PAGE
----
Now, I’m going out of town for a few days. Family reunion for the win! Enjoy the rest of your July!


Whew. My life. Crazy.

Friday morning I tried to send my paper to my professor. You know how I said it was big? It was too big, and I had to abandon it to go to work. After work, I helped Mom pack her car full of my things, said bye to Jess, and went home. Alex met us there, and we unpacked the car and repacked it again. While we were working on our own things, Alex helped split my project into four parts so I could send it that way.

By 2:00 or 3:00, we were in the car again and on our way to Ohio. For some reason, we ended up taking a detour to my grandparents’ house and went to my old house – the house where my mom and dad brought me home on the day I was born. It was strange. The house was repainted. It’s white now instead of yellow. The shutters are green, not brown. There’s a green-striped awning on the porch. It looks cleaner, more modern. I felt odd, showing this house to Alex, and I told him I hoped he wasn’t freaked out by it.

We also passed the drive-thru liquor store my mom used to work at. Alex had never heard of those stores before. Ohio has a lot of them.

We got to my grandparents’ house, and it was great to see everyone again, especially my Aunt Beth and Uncle Brian. They live in Texas, and the last time I saw my aunt, it was in 2007 at my high school graduation. The last time I saw my uncle, it was 2004 and he and my grandfather were driving me in blizzard conditions to the airport – that was a great story, and one of many that Alex heard that weekend.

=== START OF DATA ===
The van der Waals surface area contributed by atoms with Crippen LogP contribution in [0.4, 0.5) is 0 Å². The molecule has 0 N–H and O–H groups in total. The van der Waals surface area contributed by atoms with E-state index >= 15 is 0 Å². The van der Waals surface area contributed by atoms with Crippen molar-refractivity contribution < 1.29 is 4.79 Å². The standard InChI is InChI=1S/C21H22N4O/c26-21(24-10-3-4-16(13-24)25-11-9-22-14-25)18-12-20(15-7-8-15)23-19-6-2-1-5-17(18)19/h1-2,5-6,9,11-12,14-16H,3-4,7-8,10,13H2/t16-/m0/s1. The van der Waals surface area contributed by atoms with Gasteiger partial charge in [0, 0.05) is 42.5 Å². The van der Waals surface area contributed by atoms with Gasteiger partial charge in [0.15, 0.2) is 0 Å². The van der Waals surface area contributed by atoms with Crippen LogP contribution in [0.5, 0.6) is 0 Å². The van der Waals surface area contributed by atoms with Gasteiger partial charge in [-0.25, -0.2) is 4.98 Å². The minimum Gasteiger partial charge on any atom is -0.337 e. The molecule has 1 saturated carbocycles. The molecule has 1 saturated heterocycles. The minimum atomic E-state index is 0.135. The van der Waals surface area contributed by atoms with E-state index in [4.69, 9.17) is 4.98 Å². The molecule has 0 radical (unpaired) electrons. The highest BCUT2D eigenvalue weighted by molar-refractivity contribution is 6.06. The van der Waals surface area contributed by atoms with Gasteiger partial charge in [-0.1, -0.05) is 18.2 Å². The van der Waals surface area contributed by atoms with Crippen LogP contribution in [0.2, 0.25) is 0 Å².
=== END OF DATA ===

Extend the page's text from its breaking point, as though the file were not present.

I’m really glad he could come this weekend. He got to meet my Aunt Beth and Uncle Brian and my grandparents for the first time, and so it meant a lot to me. Also, the anniversary party would have probably been a little more awkward for me. Before the party, we had to get dressed up and have our family pictures taken. It took two hours (!!) to get ready, and on request of my grandmother, we had to wear full makeup. So weird. In high school, I used to wear eyeliner and mascara every day (because I was a goth girl), and this weekend, it had been so long since I wore makeup, I forgot how to put it on! Over two years ago, Alex saw I was wearing makeup and asked me why I was wearing it, since he liked me better without it – so I stopped putting on makeup.

Anyway, the pictures went fine. I wasn’t a fan of it, just because the photographer treated me like a doll, trying to pose me in ways that are uncomfortable and unnatural. I became very annoyed, so I was glad we weren’t there long.

The anniversary party went well, despite awkwardness at the beginning, since we were the youngest people there. I know my grandparents appreciated our attendance and patience, though. The table settings were beautiful, Alex and I sat by my aunt Jo and uncle Dave, the toast was lovely, and the food was delicious.